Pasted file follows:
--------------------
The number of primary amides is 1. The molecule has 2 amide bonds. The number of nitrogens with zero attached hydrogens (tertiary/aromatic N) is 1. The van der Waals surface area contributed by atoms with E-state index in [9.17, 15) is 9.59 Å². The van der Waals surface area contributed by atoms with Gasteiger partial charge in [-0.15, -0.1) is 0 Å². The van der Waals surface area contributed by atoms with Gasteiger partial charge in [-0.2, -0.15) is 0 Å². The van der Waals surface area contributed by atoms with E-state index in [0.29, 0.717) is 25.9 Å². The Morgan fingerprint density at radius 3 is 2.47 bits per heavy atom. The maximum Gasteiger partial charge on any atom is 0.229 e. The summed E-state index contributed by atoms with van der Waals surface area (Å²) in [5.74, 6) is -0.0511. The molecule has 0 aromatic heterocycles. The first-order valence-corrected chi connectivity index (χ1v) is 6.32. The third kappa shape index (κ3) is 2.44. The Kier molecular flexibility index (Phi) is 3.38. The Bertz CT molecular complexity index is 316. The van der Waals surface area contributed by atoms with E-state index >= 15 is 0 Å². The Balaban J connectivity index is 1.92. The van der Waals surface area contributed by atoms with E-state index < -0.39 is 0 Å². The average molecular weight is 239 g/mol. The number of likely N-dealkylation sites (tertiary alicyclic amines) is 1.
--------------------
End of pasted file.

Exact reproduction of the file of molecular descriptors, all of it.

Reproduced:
The number of primary amides is 1. The molecule has 2 amide bonds. The number of nitrogens with zero attached hydrogens (tertiary/aromatic N) is 1. The van der Waals surface area contributed by atoms with E-state index in [9.17, 15) is 9.59 Å². The van der Waals surface area contributed by atoms with Gasteiger partial charge in [-0.15, -0.1) is 0 Å². The van der Waals surface area contributed by atoms with Gasteiger partial charge in [-0.2, -0.15) is 0 Å². The van der Waals surface area contributed by atoms with E-state index in [0.29, 0.717) is 25.9 Å². The Morgan fingerprint density at radius 3 is 2.47 bits per heavy atom. The maximum Gasteiger partial charge on any atom is 0.229 e. The summed E-state index contributed by atoms with van der Waals surface area (Å²) in [5.74, 6) is -0.0511. The molecule has 0 aromatic heterocycles. The first-order valence-corrected chi connectivity index (χ1v) is 6.32. The third kappa shape index (κ3) is 2.44. The Kier molecular flexibility index (Phi) is 3.38. The Bertz CT molecular complexity index is 316. The van der Waals surface area contributed by atoms with E-state index >= 15 is 0 Å². The Balaban J connectivity index is 1.92. The van der Waals surface area contributed by atoms with E-state index < -0.39 is 0 Å². The average molecular weight is 239 g/mol. The number of likely N-dealkylation sites (tertiary alicyclic amines) is 1.